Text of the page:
As Biden signs $40 billion aid package for Ukraine, calls grow for a cease-fire
By Steven Erlanger, Andrew E. Kramer and Katrin Bennhold
President Joe Biden on Saturday signed a new $40 billion package of military and humanitarian aid for Ukraine as the country braced for a drawn-out war of attrition in its eastern regions, vowing that it would not stop fighting until all Russian forces were expelled.
Yet on Saturday, President Volodymyr Zelenskyy of Ukraine acknowledged that ultimately the conflict would require a diplomatic solution, raising questions about exactly what that would mean.
Zelenskyy said Russia had thwarted an initial attempt to end the war through dialogue and that now the conflict was “very difficult.” Speaking on the third anniversary of his inauguration as president, he said that the war “will be bloody” but “the end will definitely be in diplomacy.”
Despite a recent string of setbacks and a shortage of manpower and equipment, Russia pressed ahead with its military campaign in eastern Ukraine, and with its propaganda offensive at home, hours after claiming to have achieved complete control of the port city of Mariupol, in what would be its most significant gain since the war started.
Russia said in a statement late Friday that its defense minister, Sergei Shoigu, had informed President Vladimir Putin of the “complete liberation” of the Mariupol steel plant where Ukrainian fighters had made their last stand in the city before surrendering in recent days. Ukrainian officials have not confirmed the Russian claim.
The Ukrainian military, for its part, said that in the past day it had repulsed 11 attacks in the provinces of Donetsk and Luhansk, collectively known as the Donbas region, and had destroyed eight tanks as well as other Russian combat vehicles.
Overall, Zelenskyy asserted, Ukraine has “broken the backbone of the largest, or one of the strongest, armies in the world.”
The war is set to enter its fourth month, and while Moscow has been forced to retreat first from outside the capital, Kyiv, and more recently from the country’s second-largest city, Kharkiv, neither side is making more than incremental gains.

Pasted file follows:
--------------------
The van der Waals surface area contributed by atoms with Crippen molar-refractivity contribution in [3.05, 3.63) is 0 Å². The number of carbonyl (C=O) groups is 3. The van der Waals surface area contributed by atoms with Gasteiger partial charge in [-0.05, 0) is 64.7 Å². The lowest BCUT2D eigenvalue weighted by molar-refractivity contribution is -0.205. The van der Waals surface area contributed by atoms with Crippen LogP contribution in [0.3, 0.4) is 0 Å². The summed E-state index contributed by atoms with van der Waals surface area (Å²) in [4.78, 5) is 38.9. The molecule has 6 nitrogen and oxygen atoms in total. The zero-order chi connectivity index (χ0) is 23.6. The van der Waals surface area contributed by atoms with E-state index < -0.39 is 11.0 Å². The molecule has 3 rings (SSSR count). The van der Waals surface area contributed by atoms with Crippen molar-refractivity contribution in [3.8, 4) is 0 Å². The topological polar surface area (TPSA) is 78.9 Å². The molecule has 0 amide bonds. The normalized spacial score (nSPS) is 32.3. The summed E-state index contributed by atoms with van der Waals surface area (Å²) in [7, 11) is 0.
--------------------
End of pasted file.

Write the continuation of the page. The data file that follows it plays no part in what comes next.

With the conflict coming ever closer to a stalemate and both sides fighting in the Donbas region to gain the upper hand, calls for a cease-fire have grown louder, along with questions about what would constitute victory, or at least a suitable outcome, for Ukraine.
“A cease-fire must be achieved as soon as possible,” Italian Prime Minister Mario Draghi said Thursday, opening a parliamentary debate on Italy’s role in backing Ukraine. He added that “we have to bring Moscow to the negotiating table.”
German, French and Italian suggestions of a cease-fire have been rejected angrily and even bitterly by Kyiv as selfish and poorly timed. Ukrainian officials say Russia is hardly ready for serious peace talks and that their forces — despite considerable losses in the Donbas region and in Mariupol — have the momentum in the war.
For now, some in Ukraine are insisting that the only outcome it will abide is the restoration of all territory lost to Russia since 1991, when it gained independence from the Soviet Union. That would include both the Donbas in its entirety and Crimea, which Russia annexed in 2014. But Zelenskyy has hinted that he would accept the status quo ante before the war.
Western diplomats maintain that this is a matter for Ukraine to decide. But their unanimity begins to break down when it turns to specifics.
At a conference in Warsaw Friday, Julianne Smith, the U.S. ambassador to NATO, restated the United States’ firm support of Ukraine. “In terms of the end state,” she said, “we believe we will see Ukraine prevail, and we want them to protect their territorial integrity and their sovereignty.”
But she added another objective: “We want to see a strategic defeat of Russia. We want to see Russia leave Ukraine.”
For Eastern European and Baltic leaders, a durable peace settlement and an end to the conflict has to include a crushing military victory that spells an end to Putin’s presidency. Anything short of his departure would merely pave the way for the next war, they say. They balk at suggestions from Berlin, Paris and Rome to lure Putin back to the negotiating table.